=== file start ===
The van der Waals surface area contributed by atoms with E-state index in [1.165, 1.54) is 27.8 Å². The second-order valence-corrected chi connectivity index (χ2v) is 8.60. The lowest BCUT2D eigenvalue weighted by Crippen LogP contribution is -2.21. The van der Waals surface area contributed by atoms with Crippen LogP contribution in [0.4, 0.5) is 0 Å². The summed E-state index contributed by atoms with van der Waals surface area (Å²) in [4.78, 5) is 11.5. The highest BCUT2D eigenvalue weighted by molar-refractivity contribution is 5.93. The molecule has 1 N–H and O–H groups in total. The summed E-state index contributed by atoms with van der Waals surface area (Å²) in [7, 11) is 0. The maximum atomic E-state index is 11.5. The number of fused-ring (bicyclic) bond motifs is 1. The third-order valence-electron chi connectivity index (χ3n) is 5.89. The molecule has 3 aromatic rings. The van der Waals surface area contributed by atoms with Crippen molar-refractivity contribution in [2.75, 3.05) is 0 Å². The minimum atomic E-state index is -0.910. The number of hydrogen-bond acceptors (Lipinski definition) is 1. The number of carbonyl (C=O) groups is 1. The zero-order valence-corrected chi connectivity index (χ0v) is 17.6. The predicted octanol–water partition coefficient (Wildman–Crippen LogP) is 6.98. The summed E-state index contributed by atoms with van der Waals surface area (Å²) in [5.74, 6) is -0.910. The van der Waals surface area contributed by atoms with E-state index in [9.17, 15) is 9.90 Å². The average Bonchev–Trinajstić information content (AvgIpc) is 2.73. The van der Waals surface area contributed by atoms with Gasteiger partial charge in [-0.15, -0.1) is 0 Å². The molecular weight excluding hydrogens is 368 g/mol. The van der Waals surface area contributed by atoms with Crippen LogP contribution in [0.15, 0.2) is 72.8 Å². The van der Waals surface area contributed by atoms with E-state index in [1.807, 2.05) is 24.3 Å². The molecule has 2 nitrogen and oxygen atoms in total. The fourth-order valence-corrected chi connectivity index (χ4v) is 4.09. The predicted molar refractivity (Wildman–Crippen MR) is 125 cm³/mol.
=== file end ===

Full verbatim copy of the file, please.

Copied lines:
The van der Waals surface area contributed by atoms with E-state index in [1.165, 1.54) is 27.8 Å². The second-order valence-corrected chi connectivity index (χ2v) is 8.60. The lowest BCUT2D eigenvalue weighted by Crippen LogP contribution is -2.21. The van der Waals surface area contributed by atoms with Crippen LogP contribution in [0.4, 0.5) is 0 Å². The summed E-state index contributed by atoms with van der Waals surface area (Å²) in [4.78, 5) is 11.5. The highest BCUT2D eigenvalue weighted by molar-refractivity contribution is 5.93. The molecule has 1 N–H and O–H groups in total. The summed E-state index contributed by atoms with van der Waals surface area (Å²) in [7, 11) is 0. The maximum atomic E-state index is 11.5. The number of fused-ring (bicyclic) bond motifs is 1. The third-order valence-electron chi connectivity index (χ3n) is 5.89. The molecule has 3 aromatic rings. The van der Waals surface area contributed by atoms with Crippen molar-refractivity contribution in [2.75, 3.05) is 0 Å². The minimum atomic E-state index is -0.910. The number of hydrogen-bond acceptors (Lipinski definition) is 1. The number of carbonyl (C=O) groups is 1. The zero-order valence-corrected chi connectivity index (χ0v) is 17.6. The predicted octanol–water partition coefficient (Wildman–Crippen LogP) is 6.98. The summed E-state index contributed by atoms with van der Waals surface area (Å²) in [5.74, 6) is -0.910. The van der Waals surface area contributed by atoms with E-state index in [9.17, 15) is 9.90 Å². The average Bonchev–Trinajstić information content (AvgIpc) is 2.73. The van der Waals surface area contributed by atoms with Gasteiger partial charge in [-0.15, -0.1) is 0 Å². The molecular weight excluding hydrogens is 368 g/mol. The van der Waals surface area contributed by atoms with Crippen LogP contribution in [0.15, 0.2) is 72.8 Å². The van der Waals surface area contributed by atoms with E-state index in [1.807, 2.05) is 24.3 Å². The molecule has 2 nitrogen and oxygen atoms in total. The fourth-order valence-corrected chi connectivity index (χ4v) is 4.09. The predicted molar refractivity (Wildman–Crippen MR) is 125 cm³/mol.